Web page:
The International Securities Identification Number or ISIN Code is a unique code that is used to identify specific securities. The National Numbering Agency (NNA) – which is separate for each country – allocates ISINs for the securities issued in the country.
1. History of ISIN System
The ISIN numbering system dates back to the year 1981. However, it wasn’t widely used until the year 1989. That year, the Group of 30 (G30) nations called for all their members to adopt the numbering system and use it to distinguish between various investment tools. A year later, the ISO had joined the group and had started using the ISO 6166 standard as its initial reference. Until the start of the 21st century, the ISIN code data was distributed using disks until transmission via internet. In 2004, the ISIN code became even more important when the European Union (EU) mandated the use of the system for a great number of its regulatory reporting needs.
2. Main Features of the ISIN
All those involved in trading securities internationally have to use the ISIN numbering scheme. In that sense, the ISIN numbering is the de facto standard for securities trading. The United States and Canada however, use the CUSIP numbering system that is similar to ISIN.
The main features of this system are as follows:
a. Twelve-character numbering
All ISIN codes have 12 characters, and this code is made up of both letters and numbers. This is how the numbering code is broken down:
a. First two digits refer to the country in which the issuing company is headquartered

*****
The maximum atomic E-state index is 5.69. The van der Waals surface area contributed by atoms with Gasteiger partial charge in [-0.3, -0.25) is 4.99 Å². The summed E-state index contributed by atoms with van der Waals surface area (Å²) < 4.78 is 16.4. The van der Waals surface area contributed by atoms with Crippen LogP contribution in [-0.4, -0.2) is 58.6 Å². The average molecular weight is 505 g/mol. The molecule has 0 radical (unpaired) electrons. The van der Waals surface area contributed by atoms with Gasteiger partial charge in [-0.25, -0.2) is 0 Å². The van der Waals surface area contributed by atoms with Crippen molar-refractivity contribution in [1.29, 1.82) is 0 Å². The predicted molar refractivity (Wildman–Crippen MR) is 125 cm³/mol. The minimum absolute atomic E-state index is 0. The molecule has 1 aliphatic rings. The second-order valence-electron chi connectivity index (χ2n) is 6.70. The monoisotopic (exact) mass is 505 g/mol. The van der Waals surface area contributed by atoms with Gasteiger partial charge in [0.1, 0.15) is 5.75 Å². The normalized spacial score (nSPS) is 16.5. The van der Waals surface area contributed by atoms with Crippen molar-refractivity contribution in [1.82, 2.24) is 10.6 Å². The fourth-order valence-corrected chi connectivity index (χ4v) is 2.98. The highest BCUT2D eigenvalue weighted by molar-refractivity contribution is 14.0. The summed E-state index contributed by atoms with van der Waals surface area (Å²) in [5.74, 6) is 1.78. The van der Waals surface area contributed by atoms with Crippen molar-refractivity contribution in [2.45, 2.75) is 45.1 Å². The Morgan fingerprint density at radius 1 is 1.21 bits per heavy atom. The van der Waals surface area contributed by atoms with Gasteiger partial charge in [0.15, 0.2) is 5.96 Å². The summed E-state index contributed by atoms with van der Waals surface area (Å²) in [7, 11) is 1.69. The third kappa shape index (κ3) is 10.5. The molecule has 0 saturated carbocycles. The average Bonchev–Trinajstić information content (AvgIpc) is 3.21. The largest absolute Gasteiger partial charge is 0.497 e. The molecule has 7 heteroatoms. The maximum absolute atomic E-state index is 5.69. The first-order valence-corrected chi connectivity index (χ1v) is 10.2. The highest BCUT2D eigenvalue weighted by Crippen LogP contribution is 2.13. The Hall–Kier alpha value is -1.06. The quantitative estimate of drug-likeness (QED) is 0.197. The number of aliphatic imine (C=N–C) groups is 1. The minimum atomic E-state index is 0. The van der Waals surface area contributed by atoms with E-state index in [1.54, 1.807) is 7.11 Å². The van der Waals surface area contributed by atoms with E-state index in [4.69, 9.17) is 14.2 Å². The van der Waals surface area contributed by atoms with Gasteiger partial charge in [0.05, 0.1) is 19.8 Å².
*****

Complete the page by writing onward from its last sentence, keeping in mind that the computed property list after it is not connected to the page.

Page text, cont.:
b. The middle nine digits link back to the specific security and act as a unique identifier
c. The final character called the ‘check digit’ acts as a check and prevents forgery
For instance, here’s an ISIN number for an Indian company’s stock certificate:
On the other hand, a company located in the US could have an ISIN which appears as US-000K0VF05-4.
b. Computer-generated code to protect against counterfeiting
The middle nine digits of the ISIN which are security-specific are computer-generated using a complex formula. The code is critical in preventing counterfeiting and forgery.
c. Governed by the International Organization for Standardization (ISO)
International Organization for Standardization (ISO 6166) currently defines the structure of the ISIN system. Currently, the law states that an ISIN can be attributed to most forms of securities, which includes (but is not limited to) equity shares, units, and/or depositary receipts; debt instruments( bonds, stripped coupons and principal amounts), T-bills; derivatives; commodities, and currencies.
3. ISIN in India
In India, the task of issuing ISIN for various securities has been assigned by SEBI to the NSDL – National Securities Depository Limited. For government securities, the allotment of the ISIN code is done by the Reserve Bank of India.
The NSDL was created in August, 96, under the aegis of the Depositories Act, 1996.
You can use the NSDL website to look up and verify ISIN codes.